None of them were called to testify on my behalf.

Toliver was absolutely sure that it was on March 6th, 1985, when I was at her apartment in Los Angeles, and she explained to the court why she was sure about this.

According to Toliver, she asked me why did we have to shoot the person who was killed. Couldn’t we have beaten him up? She said that I responded to this by saying: “What they did was messed up.” The trial judge later said that he was unsure who this statement was referring to, me and my co-defendants, or my co-defendants and not me.

Thomas Vandiver testified that he witnessed the shooting.

He gave at least three different versions of what he claims to have seen. Including that he did not see anything, and someone told him about the shooting. He also claimed in one version that he ran away from the area, ran home and jumped in the bed and threw the cover over his head.

Vandiver later admitted that he had been up for 24 hours, without sleep, was tired, and that he had smoked some marijuana and was high. Vandiver claimed to have been standing at least 60 ft. from the shooting when it occurred.

I was in Compton, CA at the time of the shooting. And my alibi witness was willing to testify that I was with her for a couple of days.

Both Toliver and Vandiver were arrested for narcotics charges about two weeks after the shooting. Both of them admitted that they agreed to cooperate with the police as a result of the trouble that they were in, and they both admitted that they were afraid and would do anything to get out of the trouble that they were in.

Vandiver initialy stated that he did not know that the victim had been killed, and found out only as a result of his being told by the police when he was arrested two weeks later. Vandiver also testified that I was arrested with him on the narcotics charge, and that he was positive, just as sure about this as he was that I was one of the people that he saw commit this crime.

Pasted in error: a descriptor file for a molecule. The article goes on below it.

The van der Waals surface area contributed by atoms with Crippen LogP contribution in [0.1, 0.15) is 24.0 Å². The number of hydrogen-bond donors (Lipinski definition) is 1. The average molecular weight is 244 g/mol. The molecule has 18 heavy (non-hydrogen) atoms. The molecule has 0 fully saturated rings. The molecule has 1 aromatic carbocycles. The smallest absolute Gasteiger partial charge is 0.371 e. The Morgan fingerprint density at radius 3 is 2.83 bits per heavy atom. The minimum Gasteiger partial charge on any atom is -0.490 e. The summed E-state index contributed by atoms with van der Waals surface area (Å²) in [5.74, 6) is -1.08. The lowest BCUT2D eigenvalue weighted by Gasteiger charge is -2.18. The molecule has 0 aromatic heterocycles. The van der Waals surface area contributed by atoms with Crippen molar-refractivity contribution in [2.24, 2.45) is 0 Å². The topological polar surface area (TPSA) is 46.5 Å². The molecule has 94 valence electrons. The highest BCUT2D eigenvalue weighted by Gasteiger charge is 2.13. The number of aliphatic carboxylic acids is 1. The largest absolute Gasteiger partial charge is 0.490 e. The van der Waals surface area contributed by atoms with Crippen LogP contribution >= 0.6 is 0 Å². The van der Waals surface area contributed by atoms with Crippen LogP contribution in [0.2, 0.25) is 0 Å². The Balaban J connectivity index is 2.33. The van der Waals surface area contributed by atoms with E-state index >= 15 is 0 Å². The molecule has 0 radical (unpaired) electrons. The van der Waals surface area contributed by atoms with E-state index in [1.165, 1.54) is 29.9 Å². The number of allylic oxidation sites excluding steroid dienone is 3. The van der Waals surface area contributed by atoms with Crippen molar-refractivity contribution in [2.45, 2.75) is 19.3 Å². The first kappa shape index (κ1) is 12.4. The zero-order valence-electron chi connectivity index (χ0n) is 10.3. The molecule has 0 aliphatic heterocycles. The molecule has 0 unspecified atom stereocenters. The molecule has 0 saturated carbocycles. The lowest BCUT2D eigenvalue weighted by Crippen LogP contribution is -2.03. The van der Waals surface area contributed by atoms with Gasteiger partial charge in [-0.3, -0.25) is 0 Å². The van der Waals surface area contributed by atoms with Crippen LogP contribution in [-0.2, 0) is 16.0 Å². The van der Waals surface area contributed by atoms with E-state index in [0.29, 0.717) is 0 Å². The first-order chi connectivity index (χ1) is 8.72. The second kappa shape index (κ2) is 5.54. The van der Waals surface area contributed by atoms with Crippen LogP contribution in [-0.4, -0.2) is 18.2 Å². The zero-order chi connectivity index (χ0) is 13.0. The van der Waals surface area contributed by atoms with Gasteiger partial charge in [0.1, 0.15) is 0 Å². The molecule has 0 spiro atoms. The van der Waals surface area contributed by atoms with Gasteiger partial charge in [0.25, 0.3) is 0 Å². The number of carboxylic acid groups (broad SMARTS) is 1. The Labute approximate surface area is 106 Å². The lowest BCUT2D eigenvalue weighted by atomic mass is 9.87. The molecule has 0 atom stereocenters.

It was proven that I was never arrested for or in connection with that narcotics charge.

An evidentiary hearing was held [with]out the jury’s presence. This hearing was held to determine if threats that Vandiver claims to have received would be admitted. It was established that there was no evidence to connect any threats to me.

At the hearing Vandiver was asked by my attorneys if the threats affected the way that he testified? And if he had testified truthfully each time that he testified.

Vandiver answered that although he was afraid, the threats did not affect the way that he testified, he told the truth no matter what. It was also learned at the hearing that Vandiver had made his inconsistent statements to the police well before any threats occurred. And they continued after Vandiver says that the threats stopped!

When the jury was called back in and the prosecutor started to question Vandiver about the threats, the prosecutor was allowed to present the threats as though I had authorized the threats. And as though threats were the reason for why Vandiver had lied and gave inconsistent statements to the police.

Because the transcript from the evidentiary was not completed, my trial attorneys waited until the next day to call Vandiver as defense witness to impeach him on his testimony at the evidentiary hearing.

When my attorneys attempted to question Vandiver, the prosecutor objected to this stating that we could not impeach our own witness.

The trial judge then stated that my trial attorney had already thoroughly questioned Vandiver, and then he refused to allow my attorneys to impeach Vandiver on his evidentiary hearing testimony. This left the jury with the impression that Vandiver had testified the same way in their presence as he did out of their presence.

And the jury was left with the impression that Vandiver had lied and gave inconsistent statements to the police because he was afraid as a result of threats that he received. And that I was responsible for the threats.

The jury was never allowed to hear any of the testimony that Vandiver gave at the evidentiary.

None of this was ever raised on my appeal.

Another witness who testified for the prosecution, Ann Trunnell, testified that she had been with the victim throughout the evening smoking drugs. Ms. Trunnell testified that earlier in the day she was in front of her home in Compton, CA when she saw the victim in this case, in a green Cadillac. She said that she and other people who saw this were surprised to see the victim and the driver of the green Cadillac together, because they were known to have hostilities with each other. Ms. Trunnell said that when she first heard that the victim had been killed, she and others thought it was the driver of the green Cadillac.

As far as I know, nothing was ever done by the police to determine other suspects.

Photo of Michael Reed Dorrough 2014

One of the first photo’s after Michael was allowed to have a picture taken (once a year that was in 2014)